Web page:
Investor-State Mediation

However effective and broadly adopted the Convention and Rules of the International Centre for Settlement of Investment Disputes (ICSID) have been, the ICSID Conciliation Rules have enjoyed very little respect and have seldom been used.

This is especially to be regretted, because ICSID arbitrations, though relatively few in number, are often time-consuming, recondite, expensive and magnets for ancillary proceedings.  It has also been observed that the outcomes of ICSID arbitrations are less predictable than ordinary international arbitrations, based on a shallow pool of precedent to assist adjudication of fundamental concepts.

Yet the ICSID Conciliation Rules, last amended in 2002, evidence fundamental misunderstandings of the mediation process as practiced by global companies.  They call for a Commission of Conciliators qualified by virtue of their “high moral character and recognized competence in the fields of law, industry or finance,” and making decisions by a majority vote.  Sessions of the Commission resemble hearings, with evidence taken.  Witnesses and experts are heard, and a report is prepared and filed with the Secretary-General of the Centre.

Good tidings, then, that the International Bar Association has promulgated modern, informed, responsive rules for mediation of investor-state disputes that reflect not only the peculiar attributes of those conflicts but also best practices of modern mediation.  Co-Chairs Anna Joubin-Bret and Barton Legum are to be congratulated, along with the members of the committees responsible for an excellent result.

Under the IBA Rules, a mediation is initiated by a party sending a written request to mediation to both the other party and to the mediation institution that the parties have agreed will administer the mediation. (Art. 2)  An impartial and independent mediator is designated jointly by the parties within 21 days, and failing that designation by the institution they have agreed upon, in accordance with a procedure set forth as an appendix to the Rules.  (Art. 3-4) Unless otherwise agreed, the mediator takes on no other role in the dispute, and in consultation with the parties makes determinations with respect to the procedures to be observed.  (Art. 7)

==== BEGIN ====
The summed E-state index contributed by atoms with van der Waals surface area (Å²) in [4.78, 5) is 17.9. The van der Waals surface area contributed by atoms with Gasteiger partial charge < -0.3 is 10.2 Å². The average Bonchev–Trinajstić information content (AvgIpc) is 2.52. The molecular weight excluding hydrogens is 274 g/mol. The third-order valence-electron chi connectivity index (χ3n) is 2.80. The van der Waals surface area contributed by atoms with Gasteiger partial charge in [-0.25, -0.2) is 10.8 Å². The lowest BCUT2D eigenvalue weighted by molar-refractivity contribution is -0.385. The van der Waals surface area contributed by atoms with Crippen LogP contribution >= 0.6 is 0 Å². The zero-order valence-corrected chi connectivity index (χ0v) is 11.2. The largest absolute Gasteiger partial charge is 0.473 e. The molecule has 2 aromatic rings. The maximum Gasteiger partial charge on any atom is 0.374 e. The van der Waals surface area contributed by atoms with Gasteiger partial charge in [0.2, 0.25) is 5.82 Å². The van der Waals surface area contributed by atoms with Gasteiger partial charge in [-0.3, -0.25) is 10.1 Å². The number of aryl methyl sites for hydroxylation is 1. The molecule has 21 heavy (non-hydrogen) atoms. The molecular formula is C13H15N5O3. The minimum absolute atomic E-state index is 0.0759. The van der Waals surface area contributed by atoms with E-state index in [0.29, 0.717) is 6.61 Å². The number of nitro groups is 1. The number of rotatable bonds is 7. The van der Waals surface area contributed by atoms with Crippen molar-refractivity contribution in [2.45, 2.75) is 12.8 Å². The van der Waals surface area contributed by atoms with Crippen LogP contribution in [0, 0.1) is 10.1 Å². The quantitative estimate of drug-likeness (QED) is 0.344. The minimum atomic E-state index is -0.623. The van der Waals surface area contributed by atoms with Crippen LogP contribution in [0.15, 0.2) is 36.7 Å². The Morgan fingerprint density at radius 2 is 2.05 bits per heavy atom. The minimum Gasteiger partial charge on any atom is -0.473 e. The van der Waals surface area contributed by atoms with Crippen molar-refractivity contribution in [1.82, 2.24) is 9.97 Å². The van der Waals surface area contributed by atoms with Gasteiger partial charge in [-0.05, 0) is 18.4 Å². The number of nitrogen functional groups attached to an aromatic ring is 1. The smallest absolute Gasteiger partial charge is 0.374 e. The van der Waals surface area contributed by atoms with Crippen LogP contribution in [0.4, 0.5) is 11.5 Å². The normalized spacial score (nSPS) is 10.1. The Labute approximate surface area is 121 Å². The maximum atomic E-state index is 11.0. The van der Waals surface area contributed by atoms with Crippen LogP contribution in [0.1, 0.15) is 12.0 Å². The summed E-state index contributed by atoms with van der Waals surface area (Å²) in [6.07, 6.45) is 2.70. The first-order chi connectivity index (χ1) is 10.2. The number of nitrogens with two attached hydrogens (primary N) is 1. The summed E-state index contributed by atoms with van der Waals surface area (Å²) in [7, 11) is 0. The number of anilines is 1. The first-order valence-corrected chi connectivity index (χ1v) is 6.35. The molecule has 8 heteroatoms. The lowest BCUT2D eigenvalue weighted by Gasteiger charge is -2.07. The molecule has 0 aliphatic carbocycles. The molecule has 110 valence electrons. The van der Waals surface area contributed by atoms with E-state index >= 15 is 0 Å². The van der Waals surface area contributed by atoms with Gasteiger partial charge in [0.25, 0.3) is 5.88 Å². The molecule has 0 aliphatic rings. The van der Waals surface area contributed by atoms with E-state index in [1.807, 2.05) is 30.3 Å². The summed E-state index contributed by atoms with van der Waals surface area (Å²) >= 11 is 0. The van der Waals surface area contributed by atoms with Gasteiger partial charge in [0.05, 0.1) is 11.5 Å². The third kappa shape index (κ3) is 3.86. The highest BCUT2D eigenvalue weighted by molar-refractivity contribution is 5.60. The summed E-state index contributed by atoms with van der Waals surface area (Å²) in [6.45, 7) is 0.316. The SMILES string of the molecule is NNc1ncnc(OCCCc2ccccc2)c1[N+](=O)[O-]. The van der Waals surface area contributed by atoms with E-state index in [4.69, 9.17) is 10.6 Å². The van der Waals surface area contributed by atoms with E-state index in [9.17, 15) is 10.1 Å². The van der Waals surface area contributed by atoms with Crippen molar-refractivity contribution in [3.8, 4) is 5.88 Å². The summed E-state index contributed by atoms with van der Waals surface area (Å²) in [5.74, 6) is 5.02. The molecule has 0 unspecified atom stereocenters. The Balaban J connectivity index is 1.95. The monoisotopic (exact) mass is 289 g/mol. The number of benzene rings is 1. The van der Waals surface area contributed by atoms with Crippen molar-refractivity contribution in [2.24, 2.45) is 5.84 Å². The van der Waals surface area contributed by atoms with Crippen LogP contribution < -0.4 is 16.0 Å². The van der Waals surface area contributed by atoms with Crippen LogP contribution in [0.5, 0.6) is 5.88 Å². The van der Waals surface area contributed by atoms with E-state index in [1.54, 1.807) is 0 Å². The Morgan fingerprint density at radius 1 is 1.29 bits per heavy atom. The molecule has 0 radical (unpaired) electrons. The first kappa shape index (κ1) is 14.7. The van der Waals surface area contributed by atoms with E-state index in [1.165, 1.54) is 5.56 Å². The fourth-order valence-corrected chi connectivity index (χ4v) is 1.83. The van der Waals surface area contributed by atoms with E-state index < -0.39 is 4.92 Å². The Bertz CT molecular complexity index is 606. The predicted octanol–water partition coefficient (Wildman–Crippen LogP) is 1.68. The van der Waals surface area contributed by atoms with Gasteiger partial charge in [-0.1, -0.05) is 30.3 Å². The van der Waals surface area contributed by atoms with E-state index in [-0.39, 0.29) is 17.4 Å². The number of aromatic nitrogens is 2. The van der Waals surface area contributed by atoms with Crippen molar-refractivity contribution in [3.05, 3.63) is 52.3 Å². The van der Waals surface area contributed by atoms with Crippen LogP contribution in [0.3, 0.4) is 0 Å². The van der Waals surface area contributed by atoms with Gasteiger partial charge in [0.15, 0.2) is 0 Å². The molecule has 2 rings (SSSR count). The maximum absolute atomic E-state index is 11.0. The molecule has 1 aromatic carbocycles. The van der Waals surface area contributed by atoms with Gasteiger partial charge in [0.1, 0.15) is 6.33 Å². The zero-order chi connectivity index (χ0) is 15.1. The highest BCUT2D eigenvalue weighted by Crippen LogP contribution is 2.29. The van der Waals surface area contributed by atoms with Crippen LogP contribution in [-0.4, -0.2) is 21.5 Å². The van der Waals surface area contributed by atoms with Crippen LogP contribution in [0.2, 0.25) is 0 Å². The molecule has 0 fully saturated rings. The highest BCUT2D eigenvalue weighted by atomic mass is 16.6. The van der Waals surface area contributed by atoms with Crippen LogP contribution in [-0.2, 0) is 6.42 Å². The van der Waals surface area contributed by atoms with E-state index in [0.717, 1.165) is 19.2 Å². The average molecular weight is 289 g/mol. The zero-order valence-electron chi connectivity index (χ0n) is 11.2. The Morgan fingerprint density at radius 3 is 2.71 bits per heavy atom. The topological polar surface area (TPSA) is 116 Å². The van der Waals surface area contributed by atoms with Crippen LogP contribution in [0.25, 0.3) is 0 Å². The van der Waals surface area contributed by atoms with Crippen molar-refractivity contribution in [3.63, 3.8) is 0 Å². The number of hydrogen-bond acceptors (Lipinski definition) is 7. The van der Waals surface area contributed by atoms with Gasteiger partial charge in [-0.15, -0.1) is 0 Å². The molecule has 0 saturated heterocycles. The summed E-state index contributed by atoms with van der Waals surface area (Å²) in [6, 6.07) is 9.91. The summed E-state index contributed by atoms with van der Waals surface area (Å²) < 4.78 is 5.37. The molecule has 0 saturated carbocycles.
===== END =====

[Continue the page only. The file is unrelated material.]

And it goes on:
In conducting the mediation, no information is conveyed to any party without the originating party’s consent, and the mediator assists the parties in making their own decisions.  If requested, the mediator may make recommendations concerning an appropriate resolution.  (Art. 8)  In recognition of the delicate nature of negotiations with a sovereign state, the Rules provide that each party shall either designate a representative with authority to settle the matter “or describe the process necessary for a settlement to be authorized.”  (Art. 9)  Information exchanged may not be used by a receiving party for any purpose other than the mediation, “including, in particular, in legal proceedings,” and the privacy and confidentiality provisions extend to “every person participating in the mediation” — an improvement upon the analogous provisions of the ADR Directive of the European Union.  (Art. 10)  Costs and fees are to be equally divided. (Art. 12)

Investor-State disputes are growing in number.  One hopes that counsel who strategically advise the parties to these complicated and high-value conflicts will find that the IBA Rules for Mediation present an opportunity to explore resolution of these claims in a commercially rational manner, benefiting all of the parties in the process.

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